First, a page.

Robert E. Smolinski is an author with a deep history in science and engineering, which he applied to writing his book, Understanding The Universe, a layman’s guide to Earth, the solar system, and the universe beyond.
I applaud Mr. Smolinski for wanting to make the science behind our view of the cosmos more accessible to the public. But how well he succeeds is another matter entirely. To be frank, I don’t doubt the accuracy of any of the data he presents in his book. Rather, it’s the style of his writing and the nature of his arguments that I have some trouble with.
As to its style, I wasn’t sure if this book was trying to be either an astronomy textbook or a scientific discussion book like The Elegant Universe by Brian Greene. It ultimately ends up as neither. The author’s tone has a tendency to ramble, referring back to divergent thoughts or personal opinions right in the middle of explaining important facts to the reader. It also doesn’t help that the text all too often is nothing but run-on paragraphs with no clear beginning, middle, or end.
Then there are his overall arguments. Beyond wanting to inform his audience about the nature and composition of the cosmos, Mr. Smolinski’s key thrust is to argue his position about the origins of the universe–namely, that he has evidence that supports the Steady State theory over the Big Bang theory.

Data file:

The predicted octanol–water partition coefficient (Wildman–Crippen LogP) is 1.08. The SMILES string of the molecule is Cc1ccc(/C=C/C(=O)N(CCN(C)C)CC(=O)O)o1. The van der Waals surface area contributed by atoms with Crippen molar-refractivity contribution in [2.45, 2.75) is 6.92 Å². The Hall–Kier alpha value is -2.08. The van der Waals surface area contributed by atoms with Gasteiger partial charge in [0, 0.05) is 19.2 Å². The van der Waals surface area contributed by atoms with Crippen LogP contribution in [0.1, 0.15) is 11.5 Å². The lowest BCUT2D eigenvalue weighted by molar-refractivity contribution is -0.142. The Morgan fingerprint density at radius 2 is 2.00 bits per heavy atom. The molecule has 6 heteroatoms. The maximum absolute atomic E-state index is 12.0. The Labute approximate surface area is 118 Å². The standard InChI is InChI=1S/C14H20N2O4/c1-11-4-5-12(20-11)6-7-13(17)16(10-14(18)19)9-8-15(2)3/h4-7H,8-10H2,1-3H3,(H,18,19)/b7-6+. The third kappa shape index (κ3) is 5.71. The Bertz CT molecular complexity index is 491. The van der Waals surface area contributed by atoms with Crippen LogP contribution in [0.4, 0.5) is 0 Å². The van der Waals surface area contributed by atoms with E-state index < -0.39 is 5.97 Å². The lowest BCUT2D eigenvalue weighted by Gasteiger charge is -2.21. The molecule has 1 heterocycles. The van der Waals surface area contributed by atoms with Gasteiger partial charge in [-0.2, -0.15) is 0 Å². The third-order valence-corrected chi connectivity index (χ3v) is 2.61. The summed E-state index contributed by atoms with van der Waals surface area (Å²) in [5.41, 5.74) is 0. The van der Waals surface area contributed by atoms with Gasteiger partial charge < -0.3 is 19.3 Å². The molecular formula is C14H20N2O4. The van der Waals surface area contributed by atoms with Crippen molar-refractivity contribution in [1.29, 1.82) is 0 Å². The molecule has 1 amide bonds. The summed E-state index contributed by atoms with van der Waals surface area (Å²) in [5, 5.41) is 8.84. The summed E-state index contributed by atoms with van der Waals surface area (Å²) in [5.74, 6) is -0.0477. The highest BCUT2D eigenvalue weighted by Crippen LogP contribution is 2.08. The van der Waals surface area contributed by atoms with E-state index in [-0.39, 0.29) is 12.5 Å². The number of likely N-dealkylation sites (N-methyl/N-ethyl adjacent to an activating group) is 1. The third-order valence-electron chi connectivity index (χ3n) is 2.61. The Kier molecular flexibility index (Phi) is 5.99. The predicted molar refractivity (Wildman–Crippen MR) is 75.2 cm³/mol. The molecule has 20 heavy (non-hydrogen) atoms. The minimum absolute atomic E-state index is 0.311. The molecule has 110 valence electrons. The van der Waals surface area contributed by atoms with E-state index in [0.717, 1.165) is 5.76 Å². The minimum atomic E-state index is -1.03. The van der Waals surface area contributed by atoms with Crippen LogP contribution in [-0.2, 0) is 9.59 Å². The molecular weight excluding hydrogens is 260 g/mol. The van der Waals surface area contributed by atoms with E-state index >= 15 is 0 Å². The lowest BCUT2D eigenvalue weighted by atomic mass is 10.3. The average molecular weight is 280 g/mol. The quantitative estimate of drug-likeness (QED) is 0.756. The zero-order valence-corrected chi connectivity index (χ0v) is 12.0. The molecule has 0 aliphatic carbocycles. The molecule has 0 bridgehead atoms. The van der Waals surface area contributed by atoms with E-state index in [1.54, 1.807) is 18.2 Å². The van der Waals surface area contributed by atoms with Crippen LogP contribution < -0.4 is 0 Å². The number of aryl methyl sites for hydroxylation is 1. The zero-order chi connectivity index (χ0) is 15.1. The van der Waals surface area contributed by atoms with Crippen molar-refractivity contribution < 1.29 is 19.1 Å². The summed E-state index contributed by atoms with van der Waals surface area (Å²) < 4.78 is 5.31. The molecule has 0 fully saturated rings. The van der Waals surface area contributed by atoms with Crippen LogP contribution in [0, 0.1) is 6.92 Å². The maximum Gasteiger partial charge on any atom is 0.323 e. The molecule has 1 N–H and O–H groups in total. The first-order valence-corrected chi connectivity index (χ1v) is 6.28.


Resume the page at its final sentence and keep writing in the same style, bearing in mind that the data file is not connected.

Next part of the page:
That the author supports a theory that goes against the prevailing cosmological theory is not as much a problem for me as is the tone and nature of his arguments. He provides numbers and interpretation in support of his position, but then says that it’s all on the “Big Bang boys” to disprove his data. He scorns concepts like dark matter, claiming it’s not observably proven science. For someone who rails against the close-mindedness of those who hold to the Big Bang theory, he certainly seems to take an equally hard line about the Steady State theory when most of the scientific community has already fielded several criticisms and refutations about its claims.
I would defend Mr. Smolinski’s right to discuss and defend his cosmology, even though I don’t accept it myself. I applaud him for upholding the scientific method in his writing and work, although I feel the writing may need some work. Understanding The Universe is neither a simple textbook nor a thesis on cosmology. It’s a ill-paced, rambling document. But if you want to get some perspective from Mr. Smolinski, I’d recommend it.
For just a comprehensive view about astronomy and nothing else, I’d recommend Wikipedia.
I received a complimentary copy of Understanding The Universe as a member of the Dorrance Publishing Book Review Team. Visit dorrancebookstore.com to learn how you can become a member of the Book Review Team.
Bibliography: Smolinski, Robert E. Understanding The Universe. Pittsburgh: Dorrance Publishing, 2011.